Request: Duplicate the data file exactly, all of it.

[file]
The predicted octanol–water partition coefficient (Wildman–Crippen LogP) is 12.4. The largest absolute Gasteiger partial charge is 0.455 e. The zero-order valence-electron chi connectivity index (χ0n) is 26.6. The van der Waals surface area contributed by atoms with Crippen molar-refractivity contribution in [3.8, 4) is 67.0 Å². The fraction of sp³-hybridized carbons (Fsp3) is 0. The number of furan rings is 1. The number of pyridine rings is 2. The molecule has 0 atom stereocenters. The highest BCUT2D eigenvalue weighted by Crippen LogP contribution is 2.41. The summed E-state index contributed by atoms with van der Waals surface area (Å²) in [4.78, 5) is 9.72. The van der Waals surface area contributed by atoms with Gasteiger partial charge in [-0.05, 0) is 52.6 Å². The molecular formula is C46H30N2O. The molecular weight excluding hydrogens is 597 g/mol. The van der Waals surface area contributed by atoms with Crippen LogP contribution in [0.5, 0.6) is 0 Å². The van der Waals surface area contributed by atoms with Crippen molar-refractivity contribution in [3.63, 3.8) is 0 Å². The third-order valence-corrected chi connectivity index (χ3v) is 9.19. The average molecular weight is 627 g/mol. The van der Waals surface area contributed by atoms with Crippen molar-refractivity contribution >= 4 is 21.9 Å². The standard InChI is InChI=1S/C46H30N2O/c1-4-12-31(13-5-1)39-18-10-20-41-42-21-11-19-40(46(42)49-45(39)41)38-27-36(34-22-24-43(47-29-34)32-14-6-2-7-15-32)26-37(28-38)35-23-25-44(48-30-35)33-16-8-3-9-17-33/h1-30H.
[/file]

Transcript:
The predicted octanol–water partition coefficient (Wildman–Crippen LogP) is 12.4. The largest absolute Gasteiger partial charge is 0.455 e. The zero-order valence-electron chi connectivity index (χ0n) is 26.6. The van der Waals surface area contributed by atoms with Crippen molar-refractivity contribution in [3.8, 4) is 67.0 Å². The fraction of sp³-hybridized carbons (Fsp3) is 0. The number of furan rings is 1. The number of pyridine rings is 2. The molecule has 0 atom stereocenters. The highest BCUT2D eigenvalue weighted by Crippen LogP contribution is 2.41. The summed E-state index contributed by atoms with van der Waals surface area (Å²) in [4.78, 5) is 9.72. The van der Waals surface area contributed by atoms with Gasteiger partial charge in [-0.05, 0) is 52.6 Å². The molecular formula is C46H30N2O. The molecular weight excluding hydrogens is 597 g/mol. The van der Waals surface area contributed by atoms with Crippen LogP contribution in [0.5, 0.6) is 0 Å². The van der Waals surface area contributed by atoms with Crippen molar-refractivity contribution in [3.63, 3.8) is 0 Å². The third-order valence-corrected chi connectivity index (χ3v) is 9.19. The average molecular weight is 627 g/mol. The van der Waals surface area contributed by atoms with Crippen molar-refractivity contribution >= 4 is 21.9 Å². The standard InChI is InChI=1S/C46H30N2O/c1-4-12-31(13-5-1)39-18-10-20-41-42-21-11-19-40(46(42)49-45(39)41)38-27-36(34-22-24-43(47-29-34)32-14-6-2-7-15-32)26-37(28-38)35-23-25-44(48-30-35)33-16-8-3-9-17-33/h1-30H.